Describing Hoyland's paintings of the period 1960–1 in the catalogue for the 1967 retrospective exhibition at the Whitechapel Gallery (cited above), Bryan Robertson wrote: "In 1960–62, the theme was thin or thick lines, straight or curved, in close or more widely separated alignment, invariably travelling horizontally across a square or just vertical canvas. When the lines are thicker they can more properly be read as bars. The lines are one colour against a contrasting coloured ground; or in two or more colours, light and dark, opposition to the ground. The purpose of these lines is to animate the ground, obviously enough, as well as to divide it into calculated areas - straining towards shapes."
Until the mid-seventies, Hoyland generally restricted the titles of his works to the date on which each was completed. The Whitechapel catalogue listed seven paintings from 1961, five having been completed in the spring of that year: 2. ‘20.3.61’, purple and blue, oil on canvas, 76 × 66"; 3. ‘EASTER 1961’, blue, with violet, oil on canvas 68 × 68"; 4. ‘April 1961’, Lilac, with green, oil on canvas 68 × 68"; 5. ‘25th MAY 1961’, dark plum and black, oil on canvas 60 × 60"; 6. ‘25.5.61’, plum, black and amber, oil on canvas 68 × 60". Three of these, including No.4, a work very similar in composition to 'April 1961' but larger and identically titled are illustrated in the catalogue and the artist has confirmed that he made a number of closely related works at about this time, which makes identification by catalogue more difficult.
John Hoyland said in 1986 that ‘April 1961’ was painted at a time when he, like many artists of his generation, was trying to come to terms with the impact of American painting - he mentioned that he was particularly impressed by the paintings of Mark Rothko and Barnett Newman. At the time he was teaching a basic design course at Hornsey and was involved with problems of visual perception but was also trying to follow the lead of such painters as Rothko and solve the problem of eliminating traditionally rendered form in his paintings. At this stage he already knew artists pursuing similar lines of investigation (Stroud, Turnbull and Denny had also been involved in the ‘Situation’ exhibition), but he had not, for example, seen a painting by Vasarely.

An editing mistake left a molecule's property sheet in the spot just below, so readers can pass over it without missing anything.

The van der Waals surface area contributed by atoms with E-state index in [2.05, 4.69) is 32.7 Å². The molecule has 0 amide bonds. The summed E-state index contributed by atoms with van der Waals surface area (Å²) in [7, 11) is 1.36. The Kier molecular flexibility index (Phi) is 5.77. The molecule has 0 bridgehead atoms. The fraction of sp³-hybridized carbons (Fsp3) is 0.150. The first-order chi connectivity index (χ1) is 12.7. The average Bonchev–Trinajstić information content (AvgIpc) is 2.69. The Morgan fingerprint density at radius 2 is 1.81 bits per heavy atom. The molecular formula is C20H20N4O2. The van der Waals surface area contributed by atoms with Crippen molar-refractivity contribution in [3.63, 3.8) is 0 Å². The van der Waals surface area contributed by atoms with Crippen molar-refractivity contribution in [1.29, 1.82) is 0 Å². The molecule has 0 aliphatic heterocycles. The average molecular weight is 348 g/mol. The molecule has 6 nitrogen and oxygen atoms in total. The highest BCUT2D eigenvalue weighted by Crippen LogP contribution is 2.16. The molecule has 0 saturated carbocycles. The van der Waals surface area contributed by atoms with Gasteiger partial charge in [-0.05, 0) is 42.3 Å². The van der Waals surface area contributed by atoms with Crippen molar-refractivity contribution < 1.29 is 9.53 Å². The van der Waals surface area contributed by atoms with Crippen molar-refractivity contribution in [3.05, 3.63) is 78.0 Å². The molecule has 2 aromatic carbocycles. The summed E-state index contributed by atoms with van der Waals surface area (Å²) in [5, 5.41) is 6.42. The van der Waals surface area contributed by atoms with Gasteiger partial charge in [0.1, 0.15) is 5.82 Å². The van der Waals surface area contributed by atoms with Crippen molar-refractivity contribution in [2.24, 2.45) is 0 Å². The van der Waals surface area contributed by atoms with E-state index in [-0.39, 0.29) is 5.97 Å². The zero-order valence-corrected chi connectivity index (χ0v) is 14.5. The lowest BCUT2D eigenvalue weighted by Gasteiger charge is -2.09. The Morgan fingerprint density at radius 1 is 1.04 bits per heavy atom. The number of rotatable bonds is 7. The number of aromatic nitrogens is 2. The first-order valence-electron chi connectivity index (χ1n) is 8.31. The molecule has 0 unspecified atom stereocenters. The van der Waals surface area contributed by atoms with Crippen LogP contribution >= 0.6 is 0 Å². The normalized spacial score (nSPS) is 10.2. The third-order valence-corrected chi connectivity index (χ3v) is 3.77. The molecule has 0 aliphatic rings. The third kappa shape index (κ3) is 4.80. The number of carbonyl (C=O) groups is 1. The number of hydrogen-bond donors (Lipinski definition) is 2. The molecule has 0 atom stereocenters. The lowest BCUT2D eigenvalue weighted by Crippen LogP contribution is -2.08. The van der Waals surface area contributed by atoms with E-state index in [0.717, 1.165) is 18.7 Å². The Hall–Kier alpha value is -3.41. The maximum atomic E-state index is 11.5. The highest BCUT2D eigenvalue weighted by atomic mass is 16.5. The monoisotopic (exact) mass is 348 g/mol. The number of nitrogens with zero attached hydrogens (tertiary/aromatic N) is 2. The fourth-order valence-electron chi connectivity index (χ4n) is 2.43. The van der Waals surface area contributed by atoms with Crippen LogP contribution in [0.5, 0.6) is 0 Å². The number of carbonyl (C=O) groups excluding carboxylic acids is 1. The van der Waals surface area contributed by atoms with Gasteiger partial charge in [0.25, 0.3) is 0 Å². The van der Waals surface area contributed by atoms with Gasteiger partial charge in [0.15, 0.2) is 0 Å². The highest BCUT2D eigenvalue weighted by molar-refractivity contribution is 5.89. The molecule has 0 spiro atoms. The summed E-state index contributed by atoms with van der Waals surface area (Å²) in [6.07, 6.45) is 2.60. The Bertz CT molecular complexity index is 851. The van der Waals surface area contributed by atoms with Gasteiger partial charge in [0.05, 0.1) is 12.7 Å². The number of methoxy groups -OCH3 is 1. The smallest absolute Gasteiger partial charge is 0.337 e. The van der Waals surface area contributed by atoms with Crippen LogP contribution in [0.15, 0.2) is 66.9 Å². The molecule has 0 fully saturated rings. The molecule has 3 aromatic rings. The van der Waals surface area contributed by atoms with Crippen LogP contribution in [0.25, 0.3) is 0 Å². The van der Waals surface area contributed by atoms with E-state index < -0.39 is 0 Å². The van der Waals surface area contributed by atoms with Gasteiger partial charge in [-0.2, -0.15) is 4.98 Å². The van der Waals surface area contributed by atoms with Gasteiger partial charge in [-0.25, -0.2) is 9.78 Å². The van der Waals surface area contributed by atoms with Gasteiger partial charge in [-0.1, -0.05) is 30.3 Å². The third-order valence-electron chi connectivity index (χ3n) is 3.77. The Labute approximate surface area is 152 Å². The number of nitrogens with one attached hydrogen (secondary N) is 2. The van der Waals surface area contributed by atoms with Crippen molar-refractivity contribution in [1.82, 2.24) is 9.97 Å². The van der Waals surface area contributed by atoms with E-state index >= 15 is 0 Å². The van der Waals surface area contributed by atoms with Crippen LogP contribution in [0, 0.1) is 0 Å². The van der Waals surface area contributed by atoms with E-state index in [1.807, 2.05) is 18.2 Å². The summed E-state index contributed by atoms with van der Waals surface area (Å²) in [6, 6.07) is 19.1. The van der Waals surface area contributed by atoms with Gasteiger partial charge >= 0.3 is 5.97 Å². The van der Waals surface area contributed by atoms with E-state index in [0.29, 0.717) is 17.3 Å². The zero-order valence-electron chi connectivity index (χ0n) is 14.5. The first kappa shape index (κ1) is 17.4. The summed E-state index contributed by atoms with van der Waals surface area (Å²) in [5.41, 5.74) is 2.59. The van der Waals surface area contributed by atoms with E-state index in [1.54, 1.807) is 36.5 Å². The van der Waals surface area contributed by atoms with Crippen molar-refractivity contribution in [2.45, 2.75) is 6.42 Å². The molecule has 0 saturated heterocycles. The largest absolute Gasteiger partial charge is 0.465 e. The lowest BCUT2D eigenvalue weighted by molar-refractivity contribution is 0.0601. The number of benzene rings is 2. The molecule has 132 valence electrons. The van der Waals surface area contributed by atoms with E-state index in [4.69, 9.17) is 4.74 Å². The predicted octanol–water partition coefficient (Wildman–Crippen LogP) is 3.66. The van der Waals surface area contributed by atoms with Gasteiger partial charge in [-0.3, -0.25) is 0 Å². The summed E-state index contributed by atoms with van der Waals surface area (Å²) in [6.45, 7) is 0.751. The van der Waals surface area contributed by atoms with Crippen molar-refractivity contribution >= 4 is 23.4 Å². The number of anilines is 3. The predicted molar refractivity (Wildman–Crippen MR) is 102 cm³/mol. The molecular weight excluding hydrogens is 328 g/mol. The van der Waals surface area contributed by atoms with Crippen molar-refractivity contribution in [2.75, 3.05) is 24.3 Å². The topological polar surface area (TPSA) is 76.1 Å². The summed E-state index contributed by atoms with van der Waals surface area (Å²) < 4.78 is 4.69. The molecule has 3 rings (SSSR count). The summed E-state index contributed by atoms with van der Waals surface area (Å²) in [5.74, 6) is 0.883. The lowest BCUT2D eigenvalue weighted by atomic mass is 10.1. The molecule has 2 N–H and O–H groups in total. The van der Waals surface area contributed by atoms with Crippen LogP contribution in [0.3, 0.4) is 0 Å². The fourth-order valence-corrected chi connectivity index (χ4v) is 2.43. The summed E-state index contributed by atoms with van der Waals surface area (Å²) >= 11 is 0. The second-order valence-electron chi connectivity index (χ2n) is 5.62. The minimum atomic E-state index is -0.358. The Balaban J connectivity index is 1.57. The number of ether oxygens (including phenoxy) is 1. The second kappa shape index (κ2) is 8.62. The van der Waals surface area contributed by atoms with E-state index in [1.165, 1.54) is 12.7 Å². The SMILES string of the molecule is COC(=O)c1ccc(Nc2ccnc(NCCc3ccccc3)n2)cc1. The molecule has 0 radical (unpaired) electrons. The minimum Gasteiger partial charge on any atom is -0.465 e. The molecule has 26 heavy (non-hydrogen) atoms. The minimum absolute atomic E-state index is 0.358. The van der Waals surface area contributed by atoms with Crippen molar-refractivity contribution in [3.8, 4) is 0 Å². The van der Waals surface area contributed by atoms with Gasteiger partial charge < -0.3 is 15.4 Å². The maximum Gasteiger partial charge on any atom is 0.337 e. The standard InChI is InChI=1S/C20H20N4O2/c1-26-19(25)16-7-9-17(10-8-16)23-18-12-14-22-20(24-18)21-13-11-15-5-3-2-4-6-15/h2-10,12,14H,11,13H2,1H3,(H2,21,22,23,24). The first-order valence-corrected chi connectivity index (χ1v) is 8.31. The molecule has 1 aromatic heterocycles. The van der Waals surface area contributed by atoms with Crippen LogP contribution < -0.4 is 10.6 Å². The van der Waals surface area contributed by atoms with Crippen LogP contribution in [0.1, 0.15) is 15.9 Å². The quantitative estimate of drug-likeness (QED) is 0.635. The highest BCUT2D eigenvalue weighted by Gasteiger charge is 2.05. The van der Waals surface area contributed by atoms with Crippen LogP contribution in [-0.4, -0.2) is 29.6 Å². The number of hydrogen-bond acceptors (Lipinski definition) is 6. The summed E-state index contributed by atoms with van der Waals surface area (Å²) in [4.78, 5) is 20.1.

He remembers that he was concerned to try to make paintings which worked all over the surface but which still retained the possibility of space and illusion. Working with lines he could suggest depth and volume with very simple means or elements. He stressed that the climate within which 'April 1961' and related works were made was one where problems of perception, within the framework of the current art school teaching, were constantly being debated (Newman was also particularly influential in this respect). By 1961, Hoyland was beginning to feel that he was not temperamentally suited to the rigid framework that his work was operating within but still felt the need to react (like many of his contemporaries) against the more painterly excesses of the followers of, for example, de Kooning. However, after this point his work became more direct and full-bodied in its execution and imagery.